Stay tuned to learn more about the gardeners that made this wonderful resource possible!
April 30, 2012 4 Comments
You’re invited to The Phoenix Landing Foundation’s…
PARROT WELLNESS RETREAT
OCTOBER 20-21, 2012
A Weekend of Knowledge and Hands-On Training for Parrot Professionals and Owners
An amazing combination of teachers will join us for an exceptional event in one of the most beautiful fall locations in the country.
This retreat is an opportunity to learn about many aspects of avian health, from basic topics like feather health and nutrition, to the more complex issues like sensory perception and how the parrot brain functions.
In addition, there will be side labs where you can acquire some hands-on training for things like how to medicate or towel your bird, how to make nutritious foods, or create some extraordinary enrichment items.
Understanding avian medicine makes it easier to work with our veterinarians to protect the well-being of our birds. This gives our parrots the opportunity to live the long, healthy lives that they deserve.
The Wellness Retreat will focus on assisting companion parrot owners with the tools they need to understand avian medicine and care for their birds.
- Disease Update
- Anatomy and Physiology
- Avian Emergencies
- The Avian Exam and Nutriceuticals
- Spiritual and Emotional Communication
- Husbandry Training
- The Brain and Special Senses
- Social Needs of Parrots
- The Miracle of Flight
- Aging Parrots
- Relationship to the Outdoors
- Wise Arrangement of the Indoors
- How to Medicate and Towel a bird
- Laser Therapy
- Making Mash and Other Good Foods
- Enrichment Ideas
Entire conference earns 14 IAABC Continuing Education Credits (CEUs)
Registration: $75 for 2-full day sessions. $15 for lunch each day.
We recommend making hotel reservations ASAP! Asheville is very busy during the fall leaf season.
April 4, 2012 No Comments
Pea, my blue headed pionus, has been with me about a year. As soon as she got here, she started bumping and grinding on her cage door.
I have always ignored this behavior, but it has persisted. Initially, it was almost constant, but it has decreased now to short sessions, one or two times a day.
But throughout this past year, I’ve seen changes in her behavior that tell me that she is over bonding to me, such as flying at, and chasing off, my other birds when they come near me, and shredding the newspapers that cover the grate at the bottom of the cage. She would also run under the bed in my office, seeking a cavity to nest in.
I made some changes to her environment as a result of this. I trimmed her wing feathers – which was not an easy choice. I believe that allowing a bird to fly is important for their physical and mental well-being, but in this case the risk of injury to my other birds outweighs the benefits to Pea. I will let her feathers grow out (it’ll probably take 3 months) and allow her to fly again, if we can get this horniness under control.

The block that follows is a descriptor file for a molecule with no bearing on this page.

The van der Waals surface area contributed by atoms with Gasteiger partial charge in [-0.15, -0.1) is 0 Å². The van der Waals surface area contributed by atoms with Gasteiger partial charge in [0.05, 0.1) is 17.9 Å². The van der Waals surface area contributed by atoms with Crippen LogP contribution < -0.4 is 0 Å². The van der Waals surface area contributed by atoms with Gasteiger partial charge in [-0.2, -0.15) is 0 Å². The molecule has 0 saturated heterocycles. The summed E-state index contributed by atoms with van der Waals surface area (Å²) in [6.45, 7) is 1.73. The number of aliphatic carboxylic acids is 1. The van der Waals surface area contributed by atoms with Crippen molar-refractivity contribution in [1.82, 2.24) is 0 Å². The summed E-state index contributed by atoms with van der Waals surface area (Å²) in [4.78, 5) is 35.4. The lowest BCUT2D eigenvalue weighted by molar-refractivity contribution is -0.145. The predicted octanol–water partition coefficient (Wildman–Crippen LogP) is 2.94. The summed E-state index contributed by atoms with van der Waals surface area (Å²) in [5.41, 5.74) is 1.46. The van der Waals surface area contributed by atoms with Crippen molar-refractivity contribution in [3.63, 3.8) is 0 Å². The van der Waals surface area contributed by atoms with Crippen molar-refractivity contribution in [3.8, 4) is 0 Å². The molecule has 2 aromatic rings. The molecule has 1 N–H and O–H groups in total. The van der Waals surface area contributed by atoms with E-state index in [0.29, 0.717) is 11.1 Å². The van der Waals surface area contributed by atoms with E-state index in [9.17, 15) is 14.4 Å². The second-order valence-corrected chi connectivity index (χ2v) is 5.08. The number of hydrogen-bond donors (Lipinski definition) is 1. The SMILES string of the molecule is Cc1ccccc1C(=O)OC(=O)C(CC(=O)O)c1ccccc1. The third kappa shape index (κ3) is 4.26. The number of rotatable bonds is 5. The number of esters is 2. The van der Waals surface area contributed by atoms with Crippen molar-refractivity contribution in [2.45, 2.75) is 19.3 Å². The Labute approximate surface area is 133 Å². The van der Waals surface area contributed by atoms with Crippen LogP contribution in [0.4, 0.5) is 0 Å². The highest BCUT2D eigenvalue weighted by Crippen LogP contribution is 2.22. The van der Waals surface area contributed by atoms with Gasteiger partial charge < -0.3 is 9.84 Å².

I also taped cardboard all around the bottom of the bed, so she could no longer get under there.
I always only petted her on the head, and only when she put her head down to ask for it, and I’ve been limiting that a lot lately too (believe me, that’s a tough one!)
These solutions seemed to work for a little while, but then she discovered the space under my computer desk. Even with trimmed wing feathers, Pea can get down to the ground, and she consistently flies down and runs underneath the desk. Pionus can huff and puff when excited which is normal for the species (it sounds a bit like an asthma attack), and this is just what she did when under the desk. I would remove her, put her elsewhere and give her something to do, but the problem continued.
But then it got even worse.
She now runs under the desk and attacks my feet, dangerous for both her and me. Again, I pick her up and put her in her cage the minute she goes under the desk, but sometimes I am not fast enough.
Needing more help to solve this troubling problem, I did research, and emailed Pam
Clark for her thoughts. As always, Pam is a wealth of information, and here is some of what she shared with me:
“It seems from my observations that parrots actually become incrementally more hormonal as they get older, no matter what we do. . . .Once they start this behavior, it is extremely difficult to get them to stop. One answer might be to make sure that her wings are clipped really well and then to hang a boing from the ceiling that she might not be tempted to fly down from.